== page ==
Mistake 2: RE/RM as an aid for front-loading decisions instead of knowledge

The second, far greater, epistemological error is simply a classic example of wishful thinking. Once requirements have been formulated and discussed following initial efforts to front-load knowledge, someone anxious (either in the project or in the steering team) simply says: “OK, let us now freeze the requirements”.

What’s worse: the typical linear phase-gate process, in fact, enforces this “freezing” nonsense by making gate releases contingent upon such a “freezing” of, e.g., the business case, then the requirements and concept, then the specifications, etc.

Regardless of how this “freezing” is supposed to work metaphysically, the world continues turning, regardless of whether we “freeze” or not. Competitors come in unexpected, markets’ macroeconomics shift, a technology isn’t as mature as we thought it was, a supplier can’t achieve the target quality, etc. Change is the only certainty.

Therefore, if we are going to be brutally honest: the act of releasing a requirements or specifications document at its core simply means that this document is increasingly becoming outdated. Doing so with much scrutiny and fanfare simply puts a patina of importance on a practice that is, at its core, not as beneficial as expected—especially if the focus on releasing requirements isn't accompanied by the readiness to change them whenever deemed appropriate.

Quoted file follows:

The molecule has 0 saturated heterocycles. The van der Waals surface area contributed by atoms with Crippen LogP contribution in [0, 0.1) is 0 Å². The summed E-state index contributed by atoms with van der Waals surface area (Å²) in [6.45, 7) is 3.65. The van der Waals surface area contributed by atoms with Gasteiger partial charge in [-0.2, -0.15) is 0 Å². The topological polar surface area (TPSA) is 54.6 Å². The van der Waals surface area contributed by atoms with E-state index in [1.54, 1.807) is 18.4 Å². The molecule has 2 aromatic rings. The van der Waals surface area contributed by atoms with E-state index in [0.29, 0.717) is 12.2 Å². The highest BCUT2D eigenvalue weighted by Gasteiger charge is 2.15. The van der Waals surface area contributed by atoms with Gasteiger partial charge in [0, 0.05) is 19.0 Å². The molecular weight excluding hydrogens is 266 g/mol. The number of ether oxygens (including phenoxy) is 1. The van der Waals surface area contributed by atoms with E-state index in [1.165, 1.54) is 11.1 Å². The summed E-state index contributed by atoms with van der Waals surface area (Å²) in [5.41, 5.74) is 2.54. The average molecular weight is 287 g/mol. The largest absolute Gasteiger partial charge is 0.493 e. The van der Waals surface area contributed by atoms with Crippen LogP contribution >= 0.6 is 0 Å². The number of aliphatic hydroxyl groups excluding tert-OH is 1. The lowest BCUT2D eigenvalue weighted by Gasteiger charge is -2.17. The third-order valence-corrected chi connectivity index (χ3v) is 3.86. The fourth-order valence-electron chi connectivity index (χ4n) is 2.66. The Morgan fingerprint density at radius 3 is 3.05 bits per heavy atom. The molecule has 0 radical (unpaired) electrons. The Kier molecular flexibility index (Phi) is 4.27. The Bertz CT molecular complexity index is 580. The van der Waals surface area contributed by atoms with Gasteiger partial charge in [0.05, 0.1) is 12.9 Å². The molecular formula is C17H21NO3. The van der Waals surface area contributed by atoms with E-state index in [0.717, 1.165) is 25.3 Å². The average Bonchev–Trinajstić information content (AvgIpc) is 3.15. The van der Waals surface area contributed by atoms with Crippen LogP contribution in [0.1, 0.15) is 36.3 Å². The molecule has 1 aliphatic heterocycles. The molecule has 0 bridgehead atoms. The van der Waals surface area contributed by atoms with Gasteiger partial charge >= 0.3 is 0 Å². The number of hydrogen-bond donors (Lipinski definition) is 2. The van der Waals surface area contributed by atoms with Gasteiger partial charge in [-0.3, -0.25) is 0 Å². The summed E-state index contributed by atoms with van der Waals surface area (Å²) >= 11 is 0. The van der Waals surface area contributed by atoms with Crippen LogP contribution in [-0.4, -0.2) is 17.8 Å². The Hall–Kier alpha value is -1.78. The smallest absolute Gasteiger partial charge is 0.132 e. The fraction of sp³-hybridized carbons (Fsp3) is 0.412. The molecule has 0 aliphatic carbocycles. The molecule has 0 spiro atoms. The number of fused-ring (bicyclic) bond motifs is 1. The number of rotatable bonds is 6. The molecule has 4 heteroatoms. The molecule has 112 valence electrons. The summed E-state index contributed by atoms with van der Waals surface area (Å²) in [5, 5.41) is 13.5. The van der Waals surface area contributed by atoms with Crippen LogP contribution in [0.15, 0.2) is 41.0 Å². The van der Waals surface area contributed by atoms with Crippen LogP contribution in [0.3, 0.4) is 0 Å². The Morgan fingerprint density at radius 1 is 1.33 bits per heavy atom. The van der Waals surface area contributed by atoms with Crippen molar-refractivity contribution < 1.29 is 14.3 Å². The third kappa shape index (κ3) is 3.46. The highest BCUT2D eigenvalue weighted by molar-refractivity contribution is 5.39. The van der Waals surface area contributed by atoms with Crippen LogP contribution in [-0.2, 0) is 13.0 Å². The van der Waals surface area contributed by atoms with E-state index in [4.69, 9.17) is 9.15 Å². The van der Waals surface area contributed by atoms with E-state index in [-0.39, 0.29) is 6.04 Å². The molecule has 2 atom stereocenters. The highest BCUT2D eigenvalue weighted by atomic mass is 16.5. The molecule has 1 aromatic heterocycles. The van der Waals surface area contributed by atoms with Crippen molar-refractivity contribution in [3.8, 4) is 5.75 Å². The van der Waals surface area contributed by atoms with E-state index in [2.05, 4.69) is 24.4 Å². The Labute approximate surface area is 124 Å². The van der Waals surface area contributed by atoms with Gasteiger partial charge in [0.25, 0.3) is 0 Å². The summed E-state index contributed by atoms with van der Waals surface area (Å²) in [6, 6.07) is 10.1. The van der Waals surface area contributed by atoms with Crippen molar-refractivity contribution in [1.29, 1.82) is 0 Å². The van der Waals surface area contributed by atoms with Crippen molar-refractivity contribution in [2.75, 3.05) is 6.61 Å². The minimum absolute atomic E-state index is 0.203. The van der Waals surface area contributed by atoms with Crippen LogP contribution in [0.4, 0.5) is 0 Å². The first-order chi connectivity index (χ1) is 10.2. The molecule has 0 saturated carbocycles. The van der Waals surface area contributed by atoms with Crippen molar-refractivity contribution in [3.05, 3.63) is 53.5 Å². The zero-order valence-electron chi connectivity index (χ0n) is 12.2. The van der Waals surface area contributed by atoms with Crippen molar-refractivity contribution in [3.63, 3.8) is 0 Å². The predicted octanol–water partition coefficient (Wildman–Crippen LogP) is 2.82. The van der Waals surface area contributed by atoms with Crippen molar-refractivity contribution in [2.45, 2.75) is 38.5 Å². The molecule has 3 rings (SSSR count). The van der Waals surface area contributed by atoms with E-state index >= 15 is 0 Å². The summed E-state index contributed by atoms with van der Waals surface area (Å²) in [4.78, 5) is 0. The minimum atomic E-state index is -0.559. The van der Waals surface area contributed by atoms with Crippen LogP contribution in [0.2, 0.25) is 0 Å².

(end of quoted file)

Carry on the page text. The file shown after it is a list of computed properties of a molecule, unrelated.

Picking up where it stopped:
This is equally true when using “contract documents” (such as “Lastenheft” and “Pflichtenheft” in German-speaking engineering cultures, corresponding to MRD and PRD, respectively), as when using an RE/RM database.

I see this willingness and propensity to “freeze” as much as possible and as early as possible as a great hidden danger of RE/RM. It makes people think that the only thing missing after “freezing” is some project team members’ inability or unwillingness to just go ahead and “implement”. Or, that the only thing preventing a team to “freeze” is the fault of people engaged in upstream processes. For example, that people on the technical side of the endeavor just have to start turning the product manager’s pretend-perfect requirements into actual solution, so that the team can soon reach the goal quickly and be done with it. Or, that people in market research should deliver the customer insights and statistics that validate the product manager's hopes, so that the team can go ahead and receive a “go” from the steering board.

Such linearity is quite unrealistic. In fact, for everyone experienced in development and willing to openly speak about it, this linearity is utterly naive. What's more, it's unconducive to experimentation, which seems to be key for innovation.

That’s why, within the larger scope of increasing optionality (and thus agility), teams that know better than to think wishfully switch to set-based instead of point-based approaches. In other words, they prefer parameter variations in sets of different solutions as active risk management and learning; not pursuing a single parameter set more closely until it either works or doesn't, in a binary, high-risk, waterfall way.

My advice for any company putting RE/RM into practice, therefore, is: in trainings and project coaching constantly point out wake-up calls, such as: